Hello, Tom. Your blog entry touches interesting and certainly one of the most important topics in urban design. Yes, unfortunately, our cities are built for and around cars. Human scale was completely neglected in the urban design in the 20th century. And now we have what we have-physical and social fragmentation of cities, isolation and separation of uses.
However, the question is what can be done now to reverse this process and resolve the issues we created? We still rely on cars, as our built environment is designed for cars and not for walking. As you say in your post, to break the vicious cycle of car dependency, we should start changing our cities to adapt them to human scale and needs again.
One of the ways to reduce car dependency is cycling. It is not only an environmentally friendly way of travelling, but also requires less space. I believe it is not even the cars causing all the issues themselves, but the space required to accommodate them in urban setting-motorways that segregate the cities and create void spaces in urban fabric. In other words, cycling makes congestion more manageable while increasing efficiency.
While doing research on this topic, I came across an interesting report written by PeopleForBikes and Alliance for Biking & Walking which states that protected city bike lanes can actually encourage long-term economic growth and strengthen local businesses. The report, that focuses on protected bike lanes around US, outlines that:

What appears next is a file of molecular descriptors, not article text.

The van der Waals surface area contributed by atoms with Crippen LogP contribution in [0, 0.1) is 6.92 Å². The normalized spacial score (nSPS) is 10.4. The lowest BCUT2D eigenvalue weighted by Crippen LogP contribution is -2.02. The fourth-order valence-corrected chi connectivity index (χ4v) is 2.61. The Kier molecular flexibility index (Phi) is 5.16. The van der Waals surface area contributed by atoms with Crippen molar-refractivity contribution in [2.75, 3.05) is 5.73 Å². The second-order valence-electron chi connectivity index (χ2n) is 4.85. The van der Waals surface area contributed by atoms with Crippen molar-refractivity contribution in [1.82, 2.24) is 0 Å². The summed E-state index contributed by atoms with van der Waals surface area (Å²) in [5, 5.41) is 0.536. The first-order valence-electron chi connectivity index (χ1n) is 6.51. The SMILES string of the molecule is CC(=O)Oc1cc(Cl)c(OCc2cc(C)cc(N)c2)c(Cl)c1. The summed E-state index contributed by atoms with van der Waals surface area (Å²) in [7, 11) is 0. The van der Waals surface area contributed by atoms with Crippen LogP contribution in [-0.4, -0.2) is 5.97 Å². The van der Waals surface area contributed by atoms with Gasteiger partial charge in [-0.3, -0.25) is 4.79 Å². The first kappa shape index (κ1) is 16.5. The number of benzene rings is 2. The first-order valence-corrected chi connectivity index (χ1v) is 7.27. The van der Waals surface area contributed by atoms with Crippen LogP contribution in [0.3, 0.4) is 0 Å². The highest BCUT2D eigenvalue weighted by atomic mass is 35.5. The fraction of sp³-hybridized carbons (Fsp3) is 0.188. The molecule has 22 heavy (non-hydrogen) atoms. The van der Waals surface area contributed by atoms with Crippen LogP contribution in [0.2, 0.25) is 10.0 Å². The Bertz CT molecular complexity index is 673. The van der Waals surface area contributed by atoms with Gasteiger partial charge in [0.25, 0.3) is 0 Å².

- Cycling proved to be an efficient way of getting more people around in less space. This is particularly important in inner cities where the density of living is higher
- Cycling promotes healthier life style as obesity is another side effect of the car dependent built environment
- It has been proven that cycling supports retail better than car can do-cyclists tend to stop by shops more often and require less space than a car does
U.S. demonstrates a good example how to apply the successful elements from refined biking cultures of other countries such as Denmark with 390 km of designated biking lanes.
However, delays in cycling promotion and development is mainly associated with presumption that only cyclists would benefit from protected bike lanes. It is important to raise awareness of benefits that cycling will bring to the city as a whole.
Integrated public transport is another tool that would help to reduce reliance on personal vehicles. Cities like London have launched a charge for private cars entering the city centre as well as developing an integrated transport system, TFL (Transport For London).All the revenues made by the congestion charge scheme would be spent on London’s transport facilities. According to Mayor Livingstone
Congestion charging has meant that the number of cars entering the central area has been cut by some 70,000 vehicles a day. Put simply it has prevented London from grinding to a halt … The amount of traffic entering central London during charging hours has been cut by around 20 per cent … It has contributed to the growth of cycling, with more people than ever before travelling by bike.
Therefore, I would add, the battle against the car can only be won if addressed on different levels, from integrated transport links to protected bike lanes